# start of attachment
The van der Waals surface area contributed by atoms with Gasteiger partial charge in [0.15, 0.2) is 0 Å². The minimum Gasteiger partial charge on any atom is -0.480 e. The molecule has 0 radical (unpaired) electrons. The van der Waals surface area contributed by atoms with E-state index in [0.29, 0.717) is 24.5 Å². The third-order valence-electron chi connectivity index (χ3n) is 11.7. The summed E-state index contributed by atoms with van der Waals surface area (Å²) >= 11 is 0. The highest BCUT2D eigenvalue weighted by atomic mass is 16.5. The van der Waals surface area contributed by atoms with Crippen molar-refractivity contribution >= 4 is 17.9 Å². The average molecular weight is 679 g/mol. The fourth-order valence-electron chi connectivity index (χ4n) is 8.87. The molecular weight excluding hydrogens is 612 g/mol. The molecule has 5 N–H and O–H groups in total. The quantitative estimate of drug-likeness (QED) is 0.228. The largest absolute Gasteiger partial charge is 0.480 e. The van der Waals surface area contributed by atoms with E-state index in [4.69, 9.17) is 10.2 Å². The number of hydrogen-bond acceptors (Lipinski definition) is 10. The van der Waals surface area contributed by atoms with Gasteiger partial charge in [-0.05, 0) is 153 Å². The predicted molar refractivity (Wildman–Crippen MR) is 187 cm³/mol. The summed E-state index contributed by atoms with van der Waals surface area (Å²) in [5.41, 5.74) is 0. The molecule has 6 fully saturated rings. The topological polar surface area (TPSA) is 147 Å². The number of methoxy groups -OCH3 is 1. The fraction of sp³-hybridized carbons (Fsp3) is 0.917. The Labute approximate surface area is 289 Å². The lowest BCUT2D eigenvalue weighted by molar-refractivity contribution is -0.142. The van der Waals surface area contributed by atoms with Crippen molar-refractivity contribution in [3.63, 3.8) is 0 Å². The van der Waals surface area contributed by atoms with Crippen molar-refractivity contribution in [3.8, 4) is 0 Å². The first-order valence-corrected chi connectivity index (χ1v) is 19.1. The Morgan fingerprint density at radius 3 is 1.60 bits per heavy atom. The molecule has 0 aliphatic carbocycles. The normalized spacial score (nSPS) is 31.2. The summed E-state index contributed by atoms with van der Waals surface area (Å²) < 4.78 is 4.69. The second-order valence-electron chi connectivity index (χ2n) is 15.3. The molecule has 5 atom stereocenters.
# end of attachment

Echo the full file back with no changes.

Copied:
The van der Waals surface area contributed by atoms with Gasteiger partial charge in [0.15, 0.2) is 0 Å². The minimum Gasteiger partial charge on any atom is -0.480 e. The molecule has 0 radical (unpaired) electrons. The van der Waals surface area contributed by atoms with E-state index in [0.29, 0.717) is 24.5 Å². The third-order valence-electron chi connectivity index (χ3n) is 11.7. The summed E-state index contributed by atoms with van der Waals surface area (Å²) >= 11 is 0. The highest BCUT2D eigenvalue weighted by atomic mass is 16.5. The van der Waals surface area contributed by atoms with Crippen molar-refractivity contribution >= 4 is 17.9 Å². The average molecular weight is 679 g/mol. The fourth-order valence-electron chi connectivity index (χ4n) is 8.87. The molecular weight excluding hydrogens is 612 g/mol. The molecule has 5 N–H and O–H groups in total. The quantitative estimate of drug-likeness (QED) is 0.228. The largest absolute Gasteiger partial charge is 0.480 e. The van der Waals surface area contributed by atoms with E-state index in [4.69, 9.17) is 10.2 Å². The number of hydrogen-bond acceptors (Lipinski definition) is 10. The van der Waals surface area contributed by atoms with Gasteiger partial charge in [-0.05, 0) is 153 Å². The predicted molar refractivity (Wildman–Crippen MR) is 187 cm³/mol. The summed E-state index contributed by atoms with van der Waals surface area (Å²) in [5.41, 5.74) is 0. The molecule has 6 fully saturated rings. The topological polar surface area (TPSA) is 147 Å². The number of methoxy groups -OCH3 is 1. The fraction of sp³-hybridized carbons (Fsp3) is 0.917. The Labute approximate surface area is 289 Å². The lowest BCUT2D eigenvalue weighted by molar-refractivity contribution is -0.142. The van der Waals surface area contributed by atoms with Crippen molar-refractivity contribution in [3.63, 3.8) is 0 Å². The van der Waals surface area contributed by atoms with Crippen molar-refractivity contribution in [3.8, 4) is 0 Å². The first-order valence-corrected chi connectivity index (χ1v) is 19.1. The Morgan fingerprint density at radius 3 is 1.60 bits per heavy atom. The molecule has 0 aliphatic carbocycles. The normalized spacial score (nSPS) is 31.2. The summed E-state index contributed by atoms with van der Waals surface area (Å²) < 4.78 is 4.69. The second-order valence-electron chi connectivity index (χ2n) is 15.3. The molecule has 5 atom stereocenters.